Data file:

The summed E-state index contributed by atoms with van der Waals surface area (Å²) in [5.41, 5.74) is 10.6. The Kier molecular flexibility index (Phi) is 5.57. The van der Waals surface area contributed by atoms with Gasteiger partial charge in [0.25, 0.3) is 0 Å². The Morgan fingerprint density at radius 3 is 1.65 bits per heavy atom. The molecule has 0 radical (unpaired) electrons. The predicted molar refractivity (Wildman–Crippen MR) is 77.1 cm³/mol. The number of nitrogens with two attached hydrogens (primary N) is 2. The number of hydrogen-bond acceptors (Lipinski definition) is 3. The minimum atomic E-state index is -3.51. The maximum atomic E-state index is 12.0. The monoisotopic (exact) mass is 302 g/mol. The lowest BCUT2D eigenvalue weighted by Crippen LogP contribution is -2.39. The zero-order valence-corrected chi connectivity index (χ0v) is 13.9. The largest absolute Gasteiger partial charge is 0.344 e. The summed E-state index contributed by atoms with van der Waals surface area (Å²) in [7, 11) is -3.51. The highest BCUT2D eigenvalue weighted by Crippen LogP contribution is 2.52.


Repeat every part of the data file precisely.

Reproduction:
The summed E-state index contributed by atoms with van der Waals surface area (Å²) in [5.41, 5.74) is 10.6. The Kier molecular flexibility index (Phi) is 5.57. The van der Waals surface area contributed by atoms with Gasteiger partial charge in [0.25, 0.3) is 0 Å². The Morgan fingerprint density at radius 3 is 1.65 bits per heavy atom. The molecule has 0 radical (unpaired) electrons. The predicted molar refractivity (Wildman–Crippen MR) is 77.1 cm³/mol. The number of nitrogens with two attached hydrogens (primary N) is 2. The number of hydrogen-bond acceptors (Lipinski definition) is 3. The minimum atomic E-state index is -3.51. The maximum atomic E-state index is 12.0. The monoisotopic (exact) mass is 302 g/mol. The lowest BCUT2D eigenvalue weighted by Crippen LogP contribution is -2.39. The zero-order valence-corrected chi connectivity index (χ0v) is 13.9. The largest absolute Gasteiger partial charge is 0.344 e. The summed E-state index contributed by atoms with van der Waals surface area (Å²) in [7, 11) is -3.51. The highest BCUT2D eigenvalue weighted by Crippen LogP contribution is 2.52.